Graphene Cuts Elevator Energy Consumption in Half

Skeleton Technologies, the European market leader for ultracapacitors and energy storage systems for transportation and grid applications, is entering into a strategic partnership with the Spanish company Epic Power to reduce the power consumption of elevators by up to 50%, enabling significant cost savings. The system is already in use in a number of public, residential, and commercial buildings throughout Europe.

Usually, the counterweight to be calculated in elevator construction consists of the empty mass of the elevator car plus half the payload. This means that the elevator can recover energy both when it is loaded going down and when the empty elevator car is driven up via the elevator motor. This energy is lost when braking systems are used. The regenerative return of energy to the grid is only possible via a regenerative frequency drive (VVVF). The best solution here is to use the Kinetic Energy Recovery System (KERS) powered by Skeleton Technologies’ graphene ultracapacitors to recirculate and store the energy. This energy can then be recalled from the ultracapacitor pack when the elevator consumes again.

Elevator KERS

The KERS can be applied to new installations or retrofitted to existing lifts. As a rule, the systems have a capacity of up to 15 KW. If, however, a higher demand for stored energy is necessary, it can be achieved by installing multiple systems in parallel.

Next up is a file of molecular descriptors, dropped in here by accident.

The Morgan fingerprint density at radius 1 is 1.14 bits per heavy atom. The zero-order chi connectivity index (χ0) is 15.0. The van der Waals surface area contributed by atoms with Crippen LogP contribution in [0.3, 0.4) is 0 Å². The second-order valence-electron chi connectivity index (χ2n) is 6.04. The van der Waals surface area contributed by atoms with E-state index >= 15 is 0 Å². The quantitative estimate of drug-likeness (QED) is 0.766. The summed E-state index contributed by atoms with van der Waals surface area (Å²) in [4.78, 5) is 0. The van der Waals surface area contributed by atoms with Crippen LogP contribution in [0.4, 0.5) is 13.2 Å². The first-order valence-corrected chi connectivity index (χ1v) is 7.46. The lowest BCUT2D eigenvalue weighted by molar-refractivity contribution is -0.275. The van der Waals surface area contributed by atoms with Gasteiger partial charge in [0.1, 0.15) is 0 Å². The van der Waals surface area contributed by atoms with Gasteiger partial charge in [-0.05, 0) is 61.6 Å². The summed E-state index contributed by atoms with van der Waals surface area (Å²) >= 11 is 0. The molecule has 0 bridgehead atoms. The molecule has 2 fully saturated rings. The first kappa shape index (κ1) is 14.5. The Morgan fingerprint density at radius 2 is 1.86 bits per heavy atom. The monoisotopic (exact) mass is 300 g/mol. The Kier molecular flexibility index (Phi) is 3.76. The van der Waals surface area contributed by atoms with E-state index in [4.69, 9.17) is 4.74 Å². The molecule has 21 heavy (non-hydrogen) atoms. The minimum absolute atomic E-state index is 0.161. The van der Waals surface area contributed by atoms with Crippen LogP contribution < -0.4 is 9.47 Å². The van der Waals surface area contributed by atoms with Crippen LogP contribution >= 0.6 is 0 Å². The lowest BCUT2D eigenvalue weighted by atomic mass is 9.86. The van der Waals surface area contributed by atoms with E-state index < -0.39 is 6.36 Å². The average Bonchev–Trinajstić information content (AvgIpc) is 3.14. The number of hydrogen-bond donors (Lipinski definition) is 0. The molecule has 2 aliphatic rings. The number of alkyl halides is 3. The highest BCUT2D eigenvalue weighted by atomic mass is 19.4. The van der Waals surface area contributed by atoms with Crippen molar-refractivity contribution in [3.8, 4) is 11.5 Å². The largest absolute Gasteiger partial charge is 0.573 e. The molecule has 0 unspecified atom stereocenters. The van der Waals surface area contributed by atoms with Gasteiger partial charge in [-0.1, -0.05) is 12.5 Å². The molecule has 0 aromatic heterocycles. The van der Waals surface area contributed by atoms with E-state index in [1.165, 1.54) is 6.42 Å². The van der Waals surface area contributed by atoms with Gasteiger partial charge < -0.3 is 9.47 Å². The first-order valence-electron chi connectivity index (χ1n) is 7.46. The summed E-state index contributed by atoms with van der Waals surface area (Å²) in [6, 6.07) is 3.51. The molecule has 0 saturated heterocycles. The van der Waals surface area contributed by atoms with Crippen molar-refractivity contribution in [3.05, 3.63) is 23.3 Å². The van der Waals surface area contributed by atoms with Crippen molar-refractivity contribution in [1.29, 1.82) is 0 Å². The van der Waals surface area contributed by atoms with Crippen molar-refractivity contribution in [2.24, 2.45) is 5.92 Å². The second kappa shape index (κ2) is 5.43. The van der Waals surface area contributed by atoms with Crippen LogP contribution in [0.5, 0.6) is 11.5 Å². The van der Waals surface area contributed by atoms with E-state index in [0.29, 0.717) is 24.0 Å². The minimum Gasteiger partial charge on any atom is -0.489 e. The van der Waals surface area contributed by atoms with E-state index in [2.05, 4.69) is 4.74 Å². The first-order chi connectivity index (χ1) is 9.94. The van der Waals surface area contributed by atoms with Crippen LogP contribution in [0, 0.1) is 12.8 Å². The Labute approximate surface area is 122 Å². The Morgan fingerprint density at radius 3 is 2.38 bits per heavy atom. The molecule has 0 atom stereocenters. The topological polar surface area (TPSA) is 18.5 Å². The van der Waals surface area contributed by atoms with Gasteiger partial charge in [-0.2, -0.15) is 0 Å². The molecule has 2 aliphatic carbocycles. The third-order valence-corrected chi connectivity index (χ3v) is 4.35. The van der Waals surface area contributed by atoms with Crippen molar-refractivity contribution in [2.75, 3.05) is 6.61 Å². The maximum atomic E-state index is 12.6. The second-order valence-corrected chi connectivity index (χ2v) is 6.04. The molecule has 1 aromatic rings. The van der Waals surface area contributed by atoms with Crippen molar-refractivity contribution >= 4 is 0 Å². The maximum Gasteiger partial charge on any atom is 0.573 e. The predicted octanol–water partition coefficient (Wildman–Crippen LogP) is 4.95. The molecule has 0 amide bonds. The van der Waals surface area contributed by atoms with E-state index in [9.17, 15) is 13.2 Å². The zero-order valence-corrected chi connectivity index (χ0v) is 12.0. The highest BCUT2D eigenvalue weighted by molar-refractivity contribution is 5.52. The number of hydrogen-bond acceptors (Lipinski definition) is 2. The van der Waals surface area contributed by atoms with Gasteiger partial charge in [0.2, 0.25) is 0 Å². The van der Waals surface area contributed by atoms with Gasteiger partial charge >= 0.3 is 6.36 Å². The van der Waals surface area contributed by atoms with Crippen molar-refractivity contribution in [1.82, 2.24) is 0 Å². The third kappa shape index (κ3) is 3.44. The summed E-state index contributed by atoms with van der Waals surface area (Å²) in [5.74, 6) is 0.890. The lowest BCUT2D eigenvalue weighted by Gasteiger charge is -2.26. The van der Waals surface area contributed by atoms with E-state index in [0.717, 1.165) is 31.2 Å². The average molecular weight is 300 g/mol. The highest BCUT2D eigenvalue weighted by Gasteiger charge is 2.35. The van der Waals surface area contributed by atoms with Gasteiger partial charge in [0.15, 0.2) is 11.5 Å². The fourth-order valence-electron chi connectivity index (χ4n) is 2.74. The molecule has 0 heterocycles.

"There are around 640,000 passenger elevators and 110,000 freight elevators in use in Germany today. Even with cautious estimates, hundreds of millions of elevator trips take place every day - an enormous energy requirement that should be supported by modern storage systems", explains Taavi Madiberk, the CEO of Skeleton Technologies.

“Ultracapacitors and the innovation Skeleton Technologies has brought to the market is not only a great technology, but make a great business case. Ultracapacitors provide a high power density and amazing durability. With optimized sizing, plug-and-play functionalities, and the best possible efficiency due to SiC based DC/DC converters, recovering energy in braking applications makes a lot of sense” says Pilar Molina, the CEO of Epic Power.